How many times have you told yourself you don’t have time to read? Be honest.
I know I’ve made that excuse way more than I’d like to admit. And guess what? It’s just an excuse. President Obama was interviewed last week by the top book critic of the NYT on what books mean to him. And he revealed that during his eight years as President he always found it important to get as much reading in as he could. If the President of the United States has time to read, then shouldn’t we all be able to find a few minutes here and there to get some reading done? I say yes.
I think it helps that President Obama was a published author before taking office. Naturally one would expect him to be literary-minded. But still, no one can argue against the fact that every President is under immense pressure and has to deal with more than most people can fathom. If he can find time to read, so can you.
Read the full interview here.
“Don’t ask me about nonfiction. I never read it. I hate anything real.” ~ R.L. Stine.
Probably due to the new Goosebumps movie coming out, R.L. Stine has been more in the news lately. An interview he did with The New York Times gave me a chuckle, but also an insight into the mind of a brilliant writer.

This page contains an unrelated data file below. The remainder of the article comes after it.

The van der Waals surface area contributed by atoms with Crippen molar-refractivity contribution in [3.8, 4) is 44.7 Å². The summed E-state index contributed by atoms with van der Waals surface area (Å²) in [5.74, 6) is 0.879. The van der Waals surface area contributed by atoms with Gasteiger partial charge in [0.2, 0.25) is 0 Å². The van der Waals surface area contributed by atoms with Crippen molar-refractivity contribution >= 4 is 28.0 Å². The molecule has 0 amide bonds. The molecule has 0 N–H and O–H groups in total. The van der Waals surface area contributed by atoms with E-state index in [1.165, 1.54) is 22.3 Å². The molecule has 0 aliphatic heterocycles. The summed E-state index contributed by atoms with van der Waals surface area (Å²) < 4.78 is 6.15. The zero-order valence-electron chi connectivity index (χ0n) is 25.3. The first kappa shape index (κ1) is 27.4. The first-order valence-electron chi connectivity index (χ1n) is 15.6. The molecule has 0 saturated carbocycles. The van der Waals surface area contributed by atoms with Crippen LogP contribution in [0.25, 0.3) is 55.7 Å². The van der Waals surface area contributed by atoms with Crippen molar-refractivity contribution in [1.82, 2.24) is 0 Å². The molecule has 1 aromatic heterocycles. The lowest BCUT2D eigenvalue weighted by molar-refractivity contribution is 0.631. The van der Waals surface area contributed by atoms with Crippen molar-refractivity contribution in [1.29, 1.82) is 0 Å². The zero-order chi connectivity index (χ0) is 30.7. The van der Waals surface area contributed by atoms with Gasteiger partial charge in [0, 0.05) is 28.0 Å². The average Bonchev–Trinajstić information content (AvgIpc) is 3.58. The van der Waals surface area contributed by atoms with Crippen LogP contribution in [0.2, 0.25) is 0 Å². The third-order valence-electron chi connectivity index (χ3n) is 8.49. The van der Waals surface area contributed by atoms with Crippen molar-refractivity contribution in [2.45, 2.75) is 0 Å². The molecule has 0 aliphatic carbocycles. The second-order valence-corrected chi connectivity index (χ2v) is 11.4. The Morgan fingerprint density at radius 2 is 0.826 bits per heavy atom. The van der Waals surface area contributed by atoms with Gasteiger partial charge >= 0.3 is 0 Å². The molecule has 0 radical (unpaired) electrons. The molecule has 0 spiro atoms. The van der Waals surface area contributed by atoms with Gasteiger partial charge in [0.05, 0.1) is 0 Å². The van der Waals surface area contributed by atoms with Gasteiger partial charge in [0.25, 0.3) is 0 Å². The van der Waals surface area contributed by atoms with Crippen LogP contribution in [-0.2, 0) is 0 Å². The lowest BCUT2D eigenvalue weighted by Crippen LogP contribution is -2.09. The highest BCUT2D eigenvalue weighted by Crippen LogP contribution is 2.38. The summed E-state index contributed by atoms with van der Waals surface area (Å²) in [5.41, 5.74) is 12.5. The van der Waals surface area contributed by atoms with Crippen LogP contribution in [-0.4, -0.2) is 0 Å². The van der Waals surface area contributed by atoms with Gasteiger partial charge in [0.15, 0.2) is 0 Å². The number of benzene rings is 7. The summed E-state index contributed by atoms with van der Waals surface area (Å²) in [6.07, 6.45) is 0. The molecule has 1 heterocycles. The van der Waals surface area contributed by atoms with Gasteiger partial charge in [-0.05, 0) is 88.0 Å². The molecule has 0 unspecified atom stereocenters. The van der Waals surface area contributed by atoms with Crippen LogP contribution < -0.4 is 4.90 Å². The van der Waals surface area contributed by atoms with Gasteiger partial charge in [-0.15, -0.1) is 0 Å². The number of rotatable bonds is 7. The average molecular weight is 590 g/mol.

See the article here, and find out for yourself how droll he is.
In it you’ll learn he hates nonfiction, adores Ray Bradbury, thinks horror is funny, and hasn’t yet read the “autobiography” about himself written by five other people.
Many of his questions are humorous, and it was interesting seeing him through his own eyes.
I’m not going to deny, I couldn’t read the Goosebumps books when I was a kid. Self-proclaimed scaredy-cat. They gave me nightmares. John is not at all like that. But I sure am.
Looking back, I know they weren’t nearly as scary as my adolescent mind made them to be, and I’m tempted to go and re-read them.
But the one quote that struck me above all the others was the one I posted at the beginning of this post. He hates anything real?
As a fiction writer, myself, I can understand the lure of escaping the real world, but there is so much to learn from history and current events. And many times, history is fictionalized and we end up reading about “real” life anyway.
What do you think? Do you like nonfiction? Fiction? What do you think of his opinion? (Unless it was sarcastic. I won’t know. Ask John. I’m a doof when it comes to sarcasm).
Wake up early
And on your way
Dressed to impress
Nerves under control
You rehearse some answers
And calm your racing heart
And talk yourself up
In the mirror of your car
Then you’re ready
With nothing more to do